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How to Sharpen Oster Clipper Blades

old clippers image by Jovan Nikolic from

Oster scissors, or clippers, are mainly used as grooming shears. When sharpened properly, the blades can last a very long time. The water from wet hair and the alcohol from the cleaning solution can dull the blades of the clippers. To prevent dulling and ensure a clean cut every time, the blades need to be sharpened on a regular basis.

Fill a large pot with light machine oil. Soak your sharpening stone in the oil overnight. Doing this will lubricate the stone, making sharpening quicker and easier.

Hold the scissors open in your dominant hand. Grasp onto the pivot of the clippers (where the two blades intersect), and position the first blade to be sharpened pointing down and resting on a hard surface. Hold onto the sharpening stone with your non-dominant hand.

Place the sharpening stone at the pivot of the blades. Using a smooth, straight motion, slide the stone from the pivot to the point of the blade. You do not need to apply a lot of pressure. Repeat the motion several times, keeping count of how many times the stone crosses the blade.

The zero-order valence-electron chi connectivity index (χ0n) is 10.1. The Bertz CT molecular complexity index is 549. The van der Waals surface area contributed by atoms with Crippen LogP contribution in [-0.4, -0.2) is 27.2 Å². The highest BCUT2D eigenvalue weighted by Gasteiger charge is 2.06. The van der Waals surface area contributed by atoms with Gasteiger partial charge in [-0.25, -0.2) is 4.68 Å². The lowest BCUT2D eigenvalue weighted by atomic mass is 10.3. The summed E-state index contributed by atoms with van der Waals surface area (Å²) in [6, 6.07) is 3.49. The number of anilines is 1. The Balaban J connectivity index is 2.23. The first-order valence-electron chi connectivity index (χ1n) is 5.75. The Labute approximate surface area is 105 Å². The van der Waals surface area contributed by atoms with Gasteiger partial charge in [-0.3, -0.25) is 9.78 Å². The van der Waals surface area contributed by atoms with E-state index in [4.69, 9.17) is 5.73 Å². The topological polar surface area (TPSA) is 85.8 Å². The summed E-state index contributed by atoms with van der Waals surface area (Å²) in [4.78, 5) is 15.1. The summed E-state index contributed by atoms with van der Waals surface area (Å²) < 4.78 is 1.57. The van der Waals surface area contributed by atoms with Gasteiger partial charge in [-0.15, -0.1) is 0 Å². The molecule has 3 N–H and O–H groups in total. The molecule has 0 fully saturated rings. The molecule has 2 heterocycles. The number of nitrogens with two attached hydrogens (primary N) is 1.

Turn the clippers around so that the second blade's point is facing downward resting on a hard surface. Repeat Step 3 with the second blade. Ensure that you slide the stone across the blade the same amount of repetitions as the first blade.

Open and close the scissors quickly as if cutting something. This will help knock off any shavings or burrs left on the blades. Wipe down each blade with a paper towel to clean off any oil that may remain on the blades.

Sharpen Mower Blades

Metal flat files and abrasive sharpening stones are the most basic tools you can use to sharpen mower blades. This also takes longer than any other method because you must manually scrape the stone or file across the blade three to six times in each place, all the way across the blade. An angle grinder with a grinding stone attachment spins quickly, allowing you to sharpen the metal in a fraction of the time it takes to file them with a metal file or sharpening stone. One kit requires removing a wheel and the gear, and applying lapping compound to the blade edges and the cutting bar.

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